The Healthy Communities Active Transportation (HCAT) Conference & Workshop was held on May 9-10, 2011, at the Cleveland Play House, on the campus of Cleveland Clinic. The Ohio Department of Transportation (ODOT) joined federal, state and local partners in sponsoring Ohio’s second statewide conference on how to build healthy communities and encourage active transportation, such as biking, walking and transit.
The conference featured two nationally recognized keynote speakers who discussed how changes in the built environment have a positive effect on community health. The two morning keynote addresses were from Charlie Gandy and Dr. Michael Roizen.
Mr. Gandy is a nationally recognized expert in community design, trail planning and design, and bicycle and pedestrian advocacy. He is a popular consultant, speaker and lecturer on the leading edge of both the active living and livability conversations. As the Mobility Coordinator for Long Beach California’s Bike Long Beach program, Gandy is leading the city’s award winning “sharrow” experiment, and the 3rd and Broadway national “protected bike lane” pilot program. He also serves on the board of the California Bike Coalition.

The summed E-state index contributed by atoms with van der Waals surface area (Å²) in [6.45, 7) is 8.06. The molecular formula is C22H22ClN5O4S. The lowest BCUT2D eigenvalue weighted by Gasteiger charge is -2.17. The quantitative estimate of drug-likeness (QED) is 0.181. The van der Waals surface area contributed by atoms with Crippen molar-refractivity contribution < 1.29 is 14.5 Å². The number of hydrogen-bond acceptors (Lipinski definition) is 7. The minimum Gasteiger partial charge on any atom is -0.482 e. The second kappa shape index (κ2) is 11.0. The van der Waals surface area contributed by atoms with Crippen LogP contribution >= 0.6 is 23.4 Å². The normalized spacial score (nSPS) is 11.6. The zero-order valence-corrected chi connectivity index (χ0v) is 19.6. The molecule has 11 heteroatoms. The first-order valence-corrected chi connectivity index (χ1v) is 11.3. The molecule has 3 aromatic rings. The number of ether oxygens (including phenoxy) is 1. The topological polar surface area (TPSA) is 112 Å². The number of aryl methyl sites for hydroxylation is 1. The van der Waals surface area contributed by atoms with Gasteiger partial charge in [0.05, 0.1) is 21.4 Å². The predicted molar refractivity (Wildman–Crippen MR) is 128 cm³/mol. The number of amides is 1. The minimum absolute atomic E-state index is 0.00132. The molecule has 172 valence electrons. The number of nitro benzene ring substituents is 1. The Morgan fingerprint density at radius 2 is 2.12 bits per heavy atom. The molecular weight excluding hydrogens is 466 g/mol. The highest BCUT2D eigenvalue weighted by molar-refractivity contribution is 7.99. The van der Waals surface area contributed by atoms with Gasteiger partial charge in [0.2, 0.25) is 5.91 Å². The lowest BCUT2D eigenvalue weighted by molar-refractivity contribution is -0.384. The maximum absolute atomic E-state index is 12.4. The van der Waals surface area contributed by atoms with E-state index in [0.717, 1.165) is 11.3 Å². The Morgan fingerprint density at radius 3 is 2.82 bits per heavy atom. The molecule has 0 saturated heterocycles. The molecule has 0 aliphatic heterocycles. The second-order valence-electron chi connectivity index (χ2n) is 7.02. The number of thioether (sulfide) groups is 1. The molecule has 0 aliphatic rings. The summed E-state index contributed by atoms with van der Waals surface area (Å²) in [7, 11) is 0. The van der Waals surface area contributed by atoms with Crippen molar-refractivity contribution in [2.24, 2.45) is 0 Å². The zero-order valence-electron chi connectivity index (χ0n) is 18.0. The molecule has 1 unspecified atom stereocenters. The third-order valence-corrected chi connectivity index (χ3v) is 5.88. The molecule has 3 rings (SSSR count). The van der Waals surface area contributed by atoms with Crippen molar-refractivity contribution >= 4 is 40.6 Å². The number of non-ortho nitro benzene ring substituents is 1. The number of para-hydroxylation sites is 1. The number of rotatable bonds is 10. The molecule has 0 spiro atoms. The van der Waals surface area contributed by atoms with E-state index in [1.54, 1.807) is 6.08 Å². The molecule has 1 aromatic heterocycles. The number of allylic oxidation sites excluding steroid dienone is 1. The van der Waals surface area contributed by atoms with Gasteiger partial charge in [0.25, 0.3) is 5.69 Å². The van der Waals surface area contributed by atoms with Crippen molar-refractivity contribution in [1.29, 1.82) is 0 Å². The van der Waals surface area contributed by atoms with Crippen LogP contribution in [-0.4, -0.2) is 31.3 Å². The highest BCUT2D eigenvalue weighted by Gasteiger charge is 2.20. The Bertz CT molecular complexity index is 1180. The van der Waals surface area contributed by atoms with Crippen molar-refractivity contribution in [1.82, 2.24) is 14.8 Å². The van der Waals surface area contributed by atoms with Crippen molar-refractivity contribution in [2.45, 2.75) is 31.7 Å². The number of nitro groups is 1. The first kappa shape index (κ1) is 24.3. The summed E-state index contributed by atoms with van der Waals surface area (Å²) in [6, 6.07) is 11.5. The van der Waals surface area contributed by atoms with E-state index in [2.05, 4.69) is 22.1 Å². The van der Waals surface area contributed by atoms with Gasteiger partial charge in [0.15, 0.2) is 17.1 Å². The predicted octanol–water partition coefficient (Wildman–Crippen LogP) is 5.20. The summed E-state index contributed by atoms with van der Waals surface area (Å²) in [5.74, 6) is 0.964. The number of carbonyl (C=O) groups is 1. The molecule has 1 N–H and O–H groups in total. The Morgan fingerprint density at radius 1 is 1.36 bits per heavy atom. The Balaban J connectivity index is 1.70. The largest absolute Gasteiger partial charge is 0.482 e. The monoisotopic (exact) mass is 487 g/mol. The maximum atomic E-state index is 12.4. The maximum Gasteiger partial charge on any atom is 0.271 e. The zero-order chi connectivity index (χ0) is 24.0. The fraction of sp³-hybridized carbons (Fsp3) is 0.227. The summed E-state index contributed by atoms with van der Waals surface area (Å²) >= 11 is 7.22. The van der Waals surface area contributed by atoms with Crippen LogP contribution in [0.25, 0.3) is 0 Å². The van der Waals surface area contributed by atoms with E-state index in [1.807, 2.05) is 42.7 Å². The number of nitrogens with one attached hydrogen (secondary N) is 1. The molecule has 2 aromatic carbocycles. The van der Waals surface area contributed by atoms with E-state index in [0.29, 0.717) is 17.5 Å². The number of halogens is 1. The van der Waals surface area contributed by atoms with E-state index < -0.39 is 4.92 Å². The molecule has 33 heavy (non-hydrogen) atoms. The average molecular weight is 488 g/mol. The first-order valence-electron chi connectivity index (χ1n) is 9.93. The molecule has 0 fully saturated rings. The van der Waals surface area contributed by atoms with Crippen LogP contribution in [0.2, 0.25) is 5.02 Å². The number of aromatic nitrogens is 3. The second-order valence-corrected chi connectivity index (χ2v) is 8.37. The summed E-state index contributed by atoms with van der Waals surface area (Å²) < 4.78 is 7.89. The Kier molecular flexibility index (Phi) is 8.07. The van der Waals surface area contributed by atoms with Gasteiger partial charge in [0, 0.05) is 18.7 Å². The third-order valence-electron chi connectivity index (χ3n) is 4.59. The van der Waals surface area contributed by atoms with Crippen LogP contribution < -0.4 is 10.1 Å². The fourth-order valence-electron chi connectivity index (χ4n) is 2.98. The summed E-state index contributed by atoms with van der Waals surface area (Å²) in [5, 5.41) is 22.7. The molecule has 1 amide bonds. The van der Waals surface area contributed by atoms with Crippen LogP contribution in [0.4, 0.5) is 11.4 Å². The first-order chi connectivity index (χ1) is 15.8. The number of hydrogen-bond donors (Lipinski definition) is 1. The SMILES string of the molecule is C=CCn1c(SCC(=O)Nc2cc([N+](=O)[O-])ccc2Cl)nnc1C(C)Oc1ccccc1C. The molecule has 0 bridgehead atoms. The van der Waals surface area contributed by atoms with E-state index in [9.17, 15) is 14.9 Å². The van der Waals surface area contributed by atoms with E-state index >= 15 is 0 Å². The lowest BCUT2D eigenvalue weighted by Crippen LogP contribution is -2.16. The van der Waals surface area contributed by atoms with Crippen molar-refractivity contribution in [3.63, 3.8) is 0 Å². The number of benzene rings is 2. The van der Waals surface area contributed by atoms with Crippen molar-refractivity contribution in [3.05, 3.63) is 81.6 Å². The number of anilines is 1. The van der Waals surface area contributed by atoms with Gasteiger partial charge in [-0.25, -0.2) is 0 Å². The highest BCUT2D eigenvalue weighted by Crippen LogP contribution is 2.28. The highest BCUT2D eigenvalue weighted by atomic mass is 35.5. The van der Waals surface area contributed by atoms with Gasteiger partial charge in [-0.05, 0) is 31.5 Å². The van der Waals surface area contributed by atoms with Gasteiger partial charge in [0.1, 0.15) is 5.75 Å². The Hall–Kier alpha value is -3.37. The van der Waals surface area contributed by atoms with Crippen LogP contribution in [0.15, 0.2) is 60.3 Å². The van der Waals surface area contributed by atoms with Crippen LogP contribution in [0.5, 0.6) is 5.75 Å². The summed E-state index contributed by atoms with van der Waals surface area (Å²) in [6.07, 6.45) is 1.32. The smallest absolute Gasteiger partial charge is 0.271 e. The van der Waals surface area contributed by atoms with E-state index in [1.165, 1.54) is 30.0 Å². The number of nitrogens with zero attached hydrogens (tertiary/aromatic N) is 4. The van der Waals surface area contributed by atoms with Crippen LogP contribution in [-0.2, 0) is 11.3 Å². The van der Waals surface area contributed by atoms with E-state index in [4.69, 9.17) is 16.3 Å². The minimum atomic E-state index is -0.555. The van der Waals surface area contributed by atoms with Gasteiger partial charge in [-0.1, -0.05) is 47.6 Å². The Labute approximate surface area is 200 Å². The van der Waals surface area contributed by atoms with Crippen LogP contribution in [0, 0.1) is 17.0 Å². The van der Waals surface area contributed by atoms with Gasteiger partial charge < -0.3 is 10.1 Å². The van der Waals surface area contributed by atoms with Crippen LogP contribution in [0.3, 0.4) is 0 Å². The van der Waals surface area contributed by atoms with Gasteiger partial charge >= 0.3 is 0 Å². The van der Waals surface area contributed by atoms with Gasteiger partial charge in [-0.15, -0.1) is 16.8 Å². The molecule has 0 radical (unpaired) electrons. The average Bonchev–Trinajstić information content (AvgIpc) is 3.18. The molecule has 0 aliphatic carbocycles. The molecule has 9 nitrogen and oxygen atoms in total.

Michael Roizen, MD, is the Chief Wellness Officer at Cleveland Clinic. His first general-audience book, RealAge: Are You as Young as You Can Be? became a #1 New York Times bestseller and was awarded the Best Wellness Book of 1999. Dr. Roizen has given over 1,400 lectures to professional medical groups and has been recognized with over 20 professional lectureships. He has appeared on the Oprah Winfrey Show, the Today Show, and 20/20.
Break-out sessions in the afternoon featured speakers from a variety of organizations, including: Project for Public Spaces, Complete Streets Coalition, Active Living Research, Alta Planning and Design, and Safe Routes to School National Clearinghouse. Speakers shared information on the most current standards, policies and programs used across the country. Day two featured a half-day technical training geared toward planners and engineers. Presenters provided information on the types of technical analyses that can be used to incorporate biking, walking and transit into planning documents. This information was intended to help communities prioritize capital improvements based on need and create specific action plans for their community.